When designing a workspace, you must maintain unobstructed pathways to and from electrical equipment per the NEC.
When designing and installing electrical equipment, you must provide for adequate illumination and easy access in and out of the workspace. To ensure a safe exit in case of a short-circuit or ground-fault, you must provide one way (and in some cases two) to enter or leave the workspace. If you don't, workers could get trapped at one end of the workspace with fire between them and the exit. The NEC has required a reliable entry and safe exit route for workers since 1978, and enforced the appropriate illumination rule since 1965.
So how do you design a workspace to meet the requirements of the NEC? A quality design and installation will address these requirements.
Access and entrance to working space [Secs. 110-26(a), (b), and (c), Exception 1]. For workers to take voltage measurements, check continuity of circuits, adjust or replace defective overcurrent protection devices, and tighten loose connections, electrical equipment must be accessible and located in an area with adequate working space. The space in front of electrical equipment must be free from stored materials that might block access to overcurrent protection devices — which must be accessible in case of emergencies — or the disconnecting means of equipment for routine maintenance.
Conditions allowing one entrance [Sec. 110-26(c)(1), Exception 1]. Where there is a continuous and unobstructed way of entrance and exit travel, the Code only requires one means of access to the working space. For example, if a support column blocks the route of travel, then you must provide another means of travel space.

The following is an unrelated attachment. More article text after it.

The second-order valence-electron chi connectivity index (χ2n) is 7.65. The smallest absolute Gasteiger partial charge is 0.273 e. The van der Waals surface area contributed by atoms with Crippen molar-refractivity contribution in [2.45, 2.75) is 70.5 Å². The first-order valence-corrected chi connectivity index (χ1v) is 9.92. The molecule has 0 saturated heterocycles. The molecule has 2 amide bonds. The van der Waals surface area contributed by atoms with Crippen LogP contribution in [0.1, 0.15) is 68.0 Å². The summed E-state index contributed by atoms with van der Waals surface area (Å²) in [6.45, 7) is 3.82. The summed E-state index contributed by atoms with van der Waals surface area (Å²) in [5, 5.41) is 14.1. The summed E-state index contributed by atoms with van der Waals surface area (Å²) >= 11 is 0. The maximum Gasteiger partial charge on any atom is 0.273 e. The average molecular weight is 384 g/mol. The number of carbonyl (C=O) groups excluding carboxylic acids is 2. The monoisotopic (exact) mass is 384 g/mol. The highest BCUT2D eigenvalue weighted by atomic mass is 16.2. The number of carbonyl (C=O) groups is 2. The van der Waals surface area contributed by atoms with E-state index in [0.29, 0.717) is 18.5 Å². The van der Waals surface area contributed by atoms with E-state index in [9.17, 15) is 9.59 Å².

Conditions requiring two entrances [Sec. 110-26(c)]. This requirement is crucial for people who work in the space discussed above. Remember, there must be at least one entrance large enough to give adequate working space to the electrical equipment inside. The NEC requires 6-ft or wider switchboards and control panels with a rating of 1,200A or more to have one entrance at each end that is at least 24 in. wide and 6½ ft tall. Thus, in some cases, at least two entrances must be available for safe and dependable entry and exit routes for workers.
Workspace doubled [Sec. 110-26(c) Exception 2]. The NEC requires one means of access and entrance to the working space where the workspace is doubled per Table 110-26(a), based on conditions 1, 2, or 3. With the workspace doubled in front of the equipment, a worker can move back out of the endangered workspace and exit along the length of the equipment. The deeper workspace in front of the equipment provides a safer route to exit without the expense of providing two entrances.
Illumination [Sec. 110-26(d)]. For the safety of the workers servicing the equipment, installations housing service equipment, switchboards, panelboards, and motor control centers must provide adequate lighting where live parts are accessible. Lighting fixtures may be incandescent, fluorescent, or any other type that provides the proper footcandles necessary to clearly illuminate the equipment and parts in service.
Lighting fixtures must have a headroom clearance of at least 6½ ft so people have sufficient room to stand in front of the equipment without their head or headgear contacting metal.
Appropriate clearances and proper workspace dimensions are mandatory. Therefore, it is imperative that the engineer determine the clearances necessary for providing a safe workspace in the design phase. This is especially true where the equipment is likely to require routine examination, adjustment, and maintenance — and where electricians will be exposed to energized parts. Electricians and inspectors must also ensure the equipment they install and inspect has an adequately sized workspace. It takes the combined efforts of engineers, electricians, and inspectors to comply with NEC and OSHA clearance and workspace rules.